Parking on the pavement can obstruct and seriously inconvenience pedestrians, people in wheelchairs or with visual impairments and people with prams or pushchairs.
However, the law surrounding the practice of pavement parking is extremely confused and confusing.
The Highway Code states in Rule 244: You MUST NOT park partially or wholly on the pavement in London, and should not do so elsewhere unless signs permit it.
So, in London, parking on pavements is illegal under the Greater London Council Act (1974), except in specifically designated areas, which much be clearly marked.
But elsewheren the rest of the UK the law is more complex.
Heavy commercial vehicles are banned from parking on the footway (Road Traffic Act 1988 s19 and s20), except when goods are being unloaded and and the vehicle is not creating a danger or an obstruction.
It is illegal to drive a vehicle on the footway (Highways Act 1835 s.72) and to cause an obstruction (Highways Act 1980 s. 137). Both the latter carry fines (Road Traffic Offenders Act 1988, s.51 and schedule 3).
However, it is difficult to enforce and prove guilt in these cases. Despite the obvious inference that a parked vehicle has been driven on the footway prior to being parked there, witnesses to the driving may be needed to secure a prosecution.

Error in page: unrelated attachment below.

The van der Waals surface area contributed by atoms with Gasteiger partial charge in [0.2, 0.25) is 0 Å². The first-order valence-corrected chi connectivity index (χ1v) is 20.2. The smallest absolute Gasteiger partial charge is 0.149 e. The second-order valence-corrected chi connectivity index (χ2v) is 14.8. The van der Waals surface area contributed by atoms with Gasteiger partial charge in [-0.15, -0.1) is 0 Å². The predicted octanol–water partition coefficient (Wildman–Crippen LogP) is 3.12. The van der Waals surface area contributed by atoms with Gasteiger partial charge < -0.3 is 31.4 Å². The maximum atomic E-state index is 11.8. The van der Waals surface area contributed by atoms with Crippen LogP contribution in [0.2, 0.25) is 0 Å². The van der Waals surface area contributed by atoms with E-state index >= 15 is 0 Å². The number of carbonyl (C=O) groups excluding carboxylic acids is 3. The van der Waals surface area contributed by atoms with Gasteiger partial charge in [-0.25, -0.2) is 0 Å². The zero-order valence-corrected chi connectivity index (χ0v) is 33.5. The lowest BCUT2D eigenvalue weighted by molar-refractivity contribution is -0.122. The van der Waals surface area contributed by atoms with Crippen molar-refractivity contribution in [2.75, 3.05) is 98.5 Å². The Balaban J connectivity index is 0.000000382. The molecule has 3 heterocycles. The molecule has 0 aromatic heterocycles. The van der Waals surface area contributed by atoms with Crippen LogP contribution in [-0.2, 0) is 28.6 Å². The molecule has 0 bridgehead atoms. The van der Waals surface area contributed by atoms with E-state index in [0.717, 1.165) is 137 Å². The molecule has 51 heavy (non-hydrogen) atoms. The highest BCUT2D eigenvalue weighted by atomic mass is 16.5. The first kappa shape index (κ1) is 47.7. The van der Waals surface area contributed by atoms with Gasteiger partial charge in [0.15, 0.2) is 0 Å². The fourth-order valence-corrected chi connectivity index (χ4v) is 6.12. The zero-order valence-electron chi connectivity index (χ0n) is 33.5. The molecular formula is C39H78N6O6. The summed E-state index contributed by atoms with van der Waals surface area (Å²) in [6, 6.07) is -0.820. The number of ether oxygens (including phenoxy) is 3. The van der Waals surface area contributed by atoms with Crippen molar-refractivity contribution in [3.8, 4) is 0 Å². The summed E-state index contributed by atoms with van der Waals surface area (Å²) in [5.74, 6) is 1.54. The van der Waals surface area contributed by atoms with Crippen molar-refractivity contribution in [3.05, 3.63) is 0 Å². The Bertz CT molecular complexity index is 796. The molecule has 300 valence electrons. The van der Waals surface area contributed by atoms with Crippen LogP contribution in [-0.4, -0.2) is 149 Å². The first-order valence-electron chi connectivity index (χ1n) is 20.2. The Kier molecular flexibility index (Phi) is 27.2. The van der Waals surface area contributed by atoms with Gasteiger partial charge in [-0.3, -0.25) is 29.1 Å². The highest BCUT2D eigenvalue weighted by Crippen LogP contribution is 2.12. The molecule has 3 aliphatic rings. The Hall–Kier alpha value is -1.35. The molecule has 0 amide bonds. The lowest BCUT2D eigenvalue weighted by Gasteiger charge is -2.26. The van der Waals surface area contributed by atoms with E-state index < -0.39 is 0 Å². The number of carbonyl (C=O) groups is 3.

Similarly the offence of obstruction of the highway is difficult to prove, particularly if police claim that it is possible to negotiate the obstacle whilst remaining within the boundaries of the highway – even if this means a diversion for pedestrians off the pavement.
The Department for Transport have stated that:
“There is currently no national legislation banning the parking of all vehicles on the pavement, due to the wide range of circumstances and locations where pavement parking occurs. For example in some narrow residential roads with a lack of off-street parking provision, drivers have little option but to park on the pavement to avoid causing traffic hazards.”
Back In 1987, Exeter City Council took a robust attitude to the problem of pavement parking – rather than using Traffic Regulation Orders [TROs] in specific areas, they used legislation to impose a city-wide ban. By virtue of section 30 of the Exeter City Council Act 1987 [commonly referred to as the Exeter Act 1987], footway and verge parking on urban roads was prohibited:
So, the Exeter Act 1987 made parking on the footway or verge a criminal offence. And traffic wardens did enforce it by issuing parking tickets. There were some exceptions, and these were marked with specific signs – Sussex Close and Wiltshire Close off Somerset Avenue in Cowick are 2 such examples.
Notice in the above paragraph I used the past tense!
Up until 2008, parking violations were criminal offences and enforced either by the police and/or traffic wardens. In May 2008, those powers transferred to Devon County Council and now Civil Enforcement Officers (CEOs) enforce parking restrictions using powers issued by the Secretary of State under regulations within the Traffic Management Act 2004.